'Buddy' takes Henson magic one step further
June 11, 1997
Web posted at: 4:24 a.m. EDT (0824 GMT)
From Correspondent Sherri Sylvester
HOLLYWOOD (CNN) -- On the set of the film "Buddy," which
stars a gorilla and a cast of countless animals, it was
difficult to tell the fake fur from the real, thanks to the
expertise of Jim Henson Pictures.
Faced with the difficulties of working with a real-live 300-
pound gorilla, the creators opted to use fake apes to bring
to life the story of a baby gorilla growing up.
"When a primate hits adolescence ... and you say, 'Go sit in
your chair,' they say, 'Make me.' And so it was just never
going to be a feasible reality (to use a real gorilla)," said
writer/director Caroline Thompson.
Brian Henson, son of the late Muppet-master Jim Henson, said
the film's creators advanced their own technology to create
several extremely realistic gorillas -- from infant to adult
-- to star in the film.
"There were huge jumps in this to make skin that looks
utterly believable (and) real hair. And probably the most
impressive are real (looking) eyes," said Henson.
The full-grown Buddy also had 26 servos, or motors, in his
head to make its head and facial movements realistic. While
the servos were operated remotely by puppeteers, inside the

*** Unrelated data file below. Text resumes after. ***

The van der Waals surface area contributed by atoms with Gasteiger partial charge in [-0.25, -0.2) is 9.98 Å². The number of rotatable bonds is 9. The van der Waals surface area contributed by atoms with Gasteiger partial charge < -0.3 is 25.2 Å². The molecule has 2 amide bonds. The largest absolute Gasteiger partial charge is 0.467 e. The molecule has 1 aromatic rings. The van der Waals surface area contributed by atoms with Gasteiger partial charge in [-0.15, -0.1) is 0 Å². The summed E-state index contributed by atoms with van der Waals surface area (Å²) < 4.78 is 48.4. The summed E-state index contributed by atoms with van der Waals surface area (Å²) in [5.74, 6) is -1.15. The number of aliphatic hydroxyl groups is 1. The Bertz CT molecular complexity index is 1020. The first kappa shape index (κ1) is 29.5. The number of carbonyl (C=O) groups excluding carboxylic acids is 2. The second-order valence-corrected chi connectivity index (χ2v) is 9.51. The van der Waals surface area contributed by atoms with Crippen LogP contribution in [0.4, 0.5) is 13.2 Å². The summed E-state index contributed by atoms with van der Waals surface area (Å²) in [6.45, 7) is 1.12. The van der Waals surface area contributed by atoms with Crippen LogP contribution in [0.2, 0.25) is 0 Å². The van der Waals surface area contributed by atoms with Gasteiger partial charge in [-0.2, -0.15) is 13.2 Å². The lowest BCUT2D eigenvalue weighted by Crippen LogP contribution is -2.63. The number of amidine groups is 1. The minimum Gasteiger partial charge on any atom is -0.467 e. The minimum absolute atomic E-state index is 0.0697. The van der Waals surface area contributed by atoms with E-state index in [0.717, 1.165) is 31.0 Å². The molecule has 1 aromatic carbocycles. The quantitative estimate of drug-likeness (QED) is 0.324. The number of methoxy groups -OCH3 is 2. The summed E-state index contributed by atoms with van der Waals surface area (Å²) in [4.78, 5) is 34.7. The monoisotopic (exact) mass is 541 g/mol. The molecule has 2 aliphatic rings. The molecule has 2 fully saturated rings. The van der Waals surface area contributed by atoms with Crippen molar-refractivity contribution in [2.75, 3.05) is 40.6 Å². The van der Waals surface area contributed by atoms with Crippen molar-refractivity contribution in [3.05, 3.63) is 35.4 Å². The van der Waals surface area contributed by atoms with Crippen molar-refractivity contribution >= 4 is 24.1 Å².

body of the gorilla suit was Peter Elliot -- a 20-year
veteran of ape pictures.
"In that suit, he's very nearly blind, he's deprived of
oxygen and it's so hot in there it almost gets to the boiling
point," Thompson said.
"Buddy" star Rene Russo says she was completely convinced by
Henson's creatures, but the number of people it took to
operate them was a constant reminder that she wasn't alone.
"You've got five puppeteers under your dress ... truly ...
and you're holding this darling baby gorilla, and they'd be
down there saying, 'Move over, move over. I've got to get my
elbow', while I'd be singing a lullaby. It was trying," Russo
Both Russo and co-star Alan Cumming spent much of the film
with real-life chimpanzees and bonded with their co-stars
months before the cameras rolled.
"It was an amazing experience, because you just get immersed
in a world that you never thought (existed)," Cummings said
as he held and feed a baby chimp. "Look at me. I was playing
Hamlet three years ago. This is not where I thought I'd be at
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